"Look, I can take another picture of my wife/girlfriend/Shih tzu lit only by candlelight, and our food, because 256,000 ISO." Okay, if that fills a perceived artistic need for you, I guess that is a huge advantage for you. I struggle on without those, my life much diminished, I am told.
Others may disagree, possibly excitedly, but am only answering the question which was asked. Shorter version: Speaking only for myself, film is just way more fun to shoot and process, plus, to my eye, the results, unpredictable as they sometimes are, are way more interesting, day in and day out.
God knows I've tried do make myself love digital and make myself find it rewarding, or even interesting, and am still trying, just not there yet.
(If I had to produce photographic product for a living I'd be singing a different tune. Fortunately, for me, this is just an avocation.)


"Honey, don't you think that Monet thing with the water lilies would have been better if it had been sharper."
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Old 07-09-2017   #22
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Bill,
If we invert your reasons for shooting film then the reasons for shooting digital are technical image quality and efficiency. There is more to life than that. Shooting film is enjoyable and rewarding and using a manual film camera is relaxing.
To follow on from Roberts analogy, why would anyone cook at all? It is more efficient to get a technically "better" meal at a restaurant. I just made my first sourdough from scratch (made the started too). It took ages and wasn't perfect (or cheap), but it was tasty and rewarding. What more could I want?
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Old 07-09-2017   #23
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Another film perk:

Two Saturdays ago I was at the local Farmers' Market with my Leica IIIc, 3,5/5 Elmar, and 5cm viewfinder. The guys shooting digipix annoyed others. The aesthetic of that old Barnack, however, opened friendly doors of welcome, conversation, etc. I was given fresh fruit, fresh veggies, and free whiskey. I kid not. Film. Gotta love it.
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Old 07-09-2017   #24
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1. Quite simply I like shooting film. 2. I love darkroom work. It is time out from the rest of the world. There is a note on my door ďIf the building is on fire knock otherwise talk to me when I come out.Ē People have learned that it means what it says. 3. I have yet to find a digital that has has the quality, size, and heft of a Riga Minox.or a Primo Jr. TLR.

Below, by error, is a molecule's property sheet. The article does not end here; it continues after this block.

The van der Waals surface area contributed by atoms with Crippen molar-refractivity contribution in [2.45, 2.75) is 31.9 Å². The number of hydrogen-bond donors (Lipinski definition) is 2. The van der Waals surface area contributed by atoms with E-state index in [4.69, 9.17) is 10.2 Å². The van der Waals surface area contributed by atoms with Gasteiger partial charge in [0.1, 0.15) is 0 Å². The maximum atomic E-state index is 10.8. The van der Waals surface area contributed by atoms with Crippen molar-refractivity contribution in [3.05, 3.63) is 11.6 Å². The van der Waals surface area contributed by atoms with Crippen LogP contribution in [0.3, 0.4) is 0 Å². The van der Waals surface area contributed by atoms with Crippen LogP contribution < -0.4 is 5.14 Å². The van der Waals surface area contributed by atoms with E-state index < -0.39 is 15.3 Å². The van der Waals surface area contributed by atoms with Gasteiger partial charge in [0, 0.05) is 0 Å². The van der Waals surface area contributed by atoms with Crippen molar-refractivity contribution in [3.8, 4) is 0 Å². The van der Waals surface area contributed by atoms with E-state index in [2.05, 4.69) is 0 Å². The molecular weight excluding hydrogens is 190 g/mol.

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Old 07-09-2017   #25
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I have to remind myself to use my Leica M240, I have to remember to give my M6 a rest!

I shoot film, both 135 and 120 because of its "look". Despite all the digital apps available to reproduce the "film look" they don't quite there do they? Nah, if you want the film look, shot it. And I want it.
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Old 07-09-2017   #26
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Quote:
Originally Posted by Daryl J. View Post
My earliest digital work has bit rot. And lots of it.

Sure, film can get damaged and technology will migrate, but it has a chance of being useful to somebody in the 2100 and 2200's. My digital files won't have a chance in &@**.

So I shoot b&w film for the future. And iPhone for the rest. But I'd love an X100F or M10.
You can solve some of those digital problems by printing your images on good quality materials. Cotton rag papers and archival pigment inks. The prints will outlast the files by decades.

One big problem with digital photography (my thinking) is that almost no one prints their stuff. In days past, a shoe box of small prints or a photo album was passed down through generations of a family. Now with digital, these things are posted to social media and stored in "cloud farms". Two non photographer friends recently lost all of their family photos and hobby photos. One friend lost his to Yahoo's cloud..removed without notice as they closed their operation. Another from a major storage group (I can't remember which one) again, without any warning from the host. Result, no family photos... all gone.

Print you're Digital stuff; Film can wait till you're ready.
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Old 07-09-2017   #27
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Originally Posted by Larry Cloetta View Post
....

"Honey, don't you think that Monet thing with the water lilies would have been better if it had been sharper."
"Dear, Degas Dancers have serious pixelation problem".
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Old 07-09-2017   #28
sreed2006